Orbital Connective Tissue and Fat

by Craig Canby, PhD

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    00:01 The orbital septum is a thin membrane a sheath that is attached to the rim of the orbit in blends inferiorly into the tarsal plates of the eyelid and into the levator palpebrae superioris muscle.

    00:15 Furthermore, this septum is pierced by various muscular and neurovascular structures exiting the orbit.

    00:24 This structure is also relevant clinically, because it serves as a point of demarcation for pre and post septal cellulitis in the field of Ophthalmology.

    00:35 Now the fascial sheath of the eyeball, also called the tenon capsule is quite an extensive structure.

    00:43 It is a enveloping membrane, which encapsulates the eye from the entrance of the optic nerve posteriorly to the cornea scleral junction anteriorly by loosely attaching to the sclera.

    00:56 This capsule is perforated posteriorly by the optic nerve in by ciliary nerves in vessels, but more importantly, it is perforated by the tendons of the extra ocular muscles on their way to insert on the sclera.

    01:12 At the sight of these perforations the capsule itself reflects onto these tendons forming an enveloping sheath, almost like a pair of --.

    01:22 The sheaves are quite important as they anchor the extra ocular muscles to the surrounding walls and also limit their range of motion and thus sometimes are called check ligaments, which are particularly evident for the tendons of the medial and lateral rectus muscles.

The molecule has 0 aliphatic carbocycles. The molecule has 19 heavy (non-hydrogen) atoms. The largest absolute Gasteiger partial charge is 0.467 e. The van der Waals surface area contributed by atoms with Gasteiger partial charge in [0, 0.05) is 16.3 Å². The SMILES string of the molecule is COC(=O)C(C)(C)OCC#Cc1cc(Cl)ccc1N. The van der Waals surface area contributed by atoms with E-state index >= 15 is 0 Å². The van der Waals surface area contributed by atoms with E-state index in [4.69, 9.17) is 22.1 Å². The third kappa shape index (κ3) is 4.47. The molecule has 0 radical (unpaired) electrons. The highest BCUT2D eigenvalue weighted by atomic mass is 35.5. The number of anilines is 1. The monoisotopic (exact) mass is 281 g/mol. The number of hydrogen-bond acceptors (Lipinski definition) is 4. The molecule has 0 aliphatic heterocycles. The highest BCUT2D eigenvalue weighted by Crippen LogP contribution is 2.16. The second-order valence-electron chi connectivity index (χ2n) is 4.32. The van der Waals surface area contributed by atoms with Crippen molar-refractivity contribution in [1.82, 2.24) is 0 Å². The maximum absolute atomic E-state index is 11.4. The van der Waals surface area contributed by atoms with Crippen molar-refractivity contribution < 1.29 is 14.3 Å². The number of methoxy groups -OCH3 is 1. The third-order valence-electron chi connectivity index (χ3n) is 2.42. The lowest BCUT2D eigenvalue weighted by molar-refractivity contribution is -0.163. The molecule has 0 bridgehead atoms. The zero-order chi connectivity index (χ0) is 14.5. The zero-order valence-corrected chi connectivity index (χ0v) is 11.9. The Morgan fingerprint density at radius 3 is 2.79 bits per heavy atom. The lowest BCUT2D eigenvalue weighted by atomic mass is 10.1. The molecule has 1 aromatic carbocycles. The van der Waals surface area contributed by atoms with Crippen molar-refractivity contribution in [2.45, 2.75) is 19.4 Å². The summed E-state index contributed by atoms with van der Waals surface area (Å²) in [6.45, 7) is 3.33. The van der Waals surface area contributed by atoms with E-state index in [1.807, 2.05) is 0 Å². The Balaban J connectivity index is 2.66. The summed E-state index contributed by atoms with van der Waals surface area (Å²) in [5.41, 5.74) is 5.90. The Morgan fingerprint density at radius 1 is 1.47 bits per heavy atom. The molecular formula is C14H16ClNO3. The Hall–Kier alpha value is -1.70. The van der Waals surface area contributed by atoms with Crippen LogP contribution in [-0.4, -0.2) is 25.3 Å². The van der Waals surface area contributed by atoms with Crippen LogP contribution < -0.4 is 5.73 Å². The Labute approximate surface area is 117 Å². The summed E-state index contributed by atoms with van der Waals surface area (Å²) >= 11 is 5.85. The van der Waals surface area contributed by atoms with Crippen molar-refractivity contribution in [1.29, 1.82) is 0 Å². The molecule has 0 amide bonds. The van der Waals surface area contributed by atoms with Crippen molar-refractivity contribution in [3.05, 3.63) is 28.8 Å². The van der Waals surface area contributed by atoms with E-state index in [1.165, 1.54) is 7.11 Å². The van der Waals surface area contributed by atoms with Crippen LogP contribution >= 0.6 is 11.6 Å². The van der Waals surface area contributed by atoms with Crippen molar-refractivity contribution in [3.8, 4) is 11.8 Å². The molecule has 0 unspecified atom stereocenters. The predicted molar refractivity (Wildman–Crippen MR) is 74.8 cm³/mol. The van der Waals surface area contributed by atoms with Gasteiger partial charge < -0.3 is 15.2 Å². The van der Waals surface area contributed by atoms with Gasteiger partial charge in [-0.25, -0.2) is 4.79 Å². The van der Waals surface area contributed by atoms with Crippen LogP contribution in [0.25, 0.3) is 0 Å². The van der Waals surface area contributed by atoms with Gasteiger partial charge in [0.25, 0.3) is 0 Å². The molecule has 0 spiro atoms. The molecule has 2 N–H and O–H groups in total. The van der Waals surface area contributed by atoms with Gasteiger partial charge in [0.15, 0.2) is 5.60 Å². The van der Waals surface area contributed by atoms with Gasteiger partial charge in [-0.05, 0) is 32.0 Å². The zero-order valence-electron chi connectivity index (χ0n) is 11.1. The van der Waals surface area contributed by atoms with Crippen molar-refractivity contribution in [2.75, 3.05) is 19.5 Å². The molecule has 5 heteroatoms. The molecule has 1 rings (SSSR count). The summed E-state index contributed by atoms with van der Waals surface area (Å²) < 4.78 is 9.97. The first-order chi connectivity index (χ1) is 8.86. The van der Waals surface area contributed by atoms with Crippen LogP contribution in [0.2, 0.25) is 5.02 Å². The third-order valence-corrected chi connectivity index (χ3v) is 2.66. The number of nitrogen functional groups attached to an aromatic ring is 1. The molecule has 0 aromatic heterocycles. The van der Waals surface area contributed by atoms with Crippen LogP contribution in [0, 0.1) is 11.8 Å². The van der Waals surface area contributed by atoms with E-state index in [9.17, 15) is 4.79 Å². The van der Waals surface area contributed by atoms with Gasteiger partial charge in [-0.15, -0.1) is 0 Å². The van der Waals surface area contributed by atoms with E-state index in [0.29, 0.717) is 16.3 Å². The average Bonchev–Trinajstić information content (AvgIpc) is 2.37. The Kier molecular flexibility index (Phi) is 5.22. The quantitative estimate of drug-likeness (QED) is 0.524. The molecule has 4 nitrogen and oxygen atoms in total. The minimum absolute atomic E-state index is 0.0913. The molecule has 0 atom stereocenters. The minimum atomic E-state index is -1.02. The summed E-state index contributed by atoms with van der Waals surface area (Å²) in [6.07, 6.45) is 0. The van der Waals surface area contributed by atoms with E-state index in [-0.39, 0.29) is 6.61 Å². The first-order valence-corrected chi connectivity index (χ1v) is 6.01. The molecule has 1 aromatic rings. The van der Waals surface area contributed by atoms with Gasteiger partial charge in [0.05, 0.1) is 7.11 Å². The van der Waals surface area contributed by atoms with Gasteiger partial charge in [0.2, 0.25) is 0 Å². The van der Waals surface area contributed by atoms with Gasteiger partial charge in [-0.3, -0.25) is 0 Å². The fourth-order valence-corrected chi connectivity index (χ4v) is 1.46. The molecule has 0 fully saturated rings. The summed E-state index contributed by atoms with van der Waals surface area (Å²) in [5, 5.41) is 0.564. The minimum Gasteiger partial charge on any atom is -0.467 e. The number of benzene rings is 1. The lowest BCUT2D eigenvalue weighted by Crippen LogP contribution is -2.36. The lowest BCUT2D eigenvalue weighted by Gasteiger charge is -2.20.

01:39 Also, sheaves of the inferior oblique and rectus muscles are fused together and form a supportive band or a suspensory ligament underneath the eyeball and furthermore, many smaller radiations of this sheath extend to attach to the walls of the orbit to form compartments that are filled with orbital fat that occupies the spaces between the various structures of the orbit in order to provide stability.

    About the Lecture

    The lecture Orbital Connective Tissue and Fat by Craig Canby, PhD is from the course Head and Neck Anatomy with Dr. Canby.

    Included Quiz Questions

    1. Optic nerve
    2. Abducens nerve
    3. Oculomotor nerve
    4. Trochlear nerve
    5. Trigeminal nerve

    Author of lecture Orbital Connective Tissue and Fat

     Craig Canby, PhD

    Craig Canby, PhD

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